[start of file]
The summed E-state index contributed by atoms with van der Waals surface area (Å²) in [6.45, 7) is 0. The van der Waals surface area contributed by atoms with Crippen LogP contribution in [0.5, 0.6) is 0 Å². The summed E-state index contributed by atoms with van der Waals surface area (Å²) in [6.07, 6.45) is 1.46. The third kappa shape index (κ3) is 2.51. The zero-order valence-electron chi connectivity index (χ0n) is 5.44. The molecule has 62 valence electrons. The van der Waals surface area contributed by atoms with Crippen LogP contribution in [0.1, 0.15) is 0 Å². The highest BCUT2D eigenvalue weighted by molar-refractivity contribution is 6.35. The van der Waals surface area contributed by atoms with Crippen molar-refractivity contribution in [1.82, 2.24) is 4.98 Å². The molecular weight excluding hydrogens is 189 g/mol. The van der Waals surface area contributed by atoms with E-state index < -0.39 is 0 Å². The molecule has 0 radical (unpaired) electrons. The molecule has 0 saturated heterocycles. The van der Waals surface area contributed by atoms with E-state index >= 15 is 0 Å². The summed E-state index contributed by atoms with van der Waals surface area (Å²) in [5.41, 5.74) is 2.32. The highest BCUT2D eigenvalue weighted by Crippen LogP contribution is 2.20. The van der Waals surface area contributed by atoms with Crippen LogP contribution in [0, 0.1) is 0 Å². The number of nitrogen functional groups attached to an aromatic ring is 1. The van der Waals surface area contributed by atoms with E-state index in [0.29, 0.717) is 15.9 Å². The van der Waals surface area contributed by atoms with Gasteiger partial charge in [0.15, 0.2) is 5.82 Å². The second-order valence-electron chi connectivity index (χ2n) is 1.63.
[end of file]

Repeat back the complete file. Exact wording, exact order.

The summed E-state index contributed by atoms with van der Waals surface area (Å²) in [6.45, 7) is 0. The van der Waals surface area contributed by atoms with Crippen LogP contribution in [0.5, 0.6) is 0 Å². The summed E-state index contributed by atoms with van der Waals surface area (Å²) in [6.07, 6.45) is 1.46. The third kappa shape index (κ3) is 2.51. The zero-order valence-electron chi connectivity index (χ0n) is 5.44. The molecule has 62 valence electrons. The van der Waals surface area contributed by atoms with Crippen LogP contribution in [0.1, 0.15) is 0 Å². The highest BCUT2D eigenvalue weighted by molar-refractivity contribution is 6.35. The van der Waals surface area contributed by atoms with Crippen molar-refractivity contribution in [1.82, 2.24) is 4.98 Å². The molecular weight excluding hydrogens is 189 g/mol. The van der Waals surface area contributed by atoms with E-state index < -0.39 is 0 Å². The molecule has 0 radical (unpaired) electrons. The molecule has 0 saturated heterocycles. The van der Waals surface area contributed by atoms with E-state index >= 15 is 0 Å². The summed E-state index contributed by atoms with van der Waals surface area (Å²) in [5.41, 5.74) is 2.32. The highest BCUT2D eigenvalue weighted by Crippen LogP contribution is 2.20. The van der Waals surface area contributed by atoms with Crippen LogP contribution in [0, 0.1) is 0 Å². The number of nitrogen functional groups attached to an aromatic ring is 1. The van der Waals surface area contributed by atoms with E-state index in [0.29, 0.717) is 15.9 Å². The van der Waals surface area contributed by atoms with Gasteiger partial charge in [0.15, 0.2) is 5.82 Å². The second-order valence-electron chi connectivity index (χ2n) is 1.63.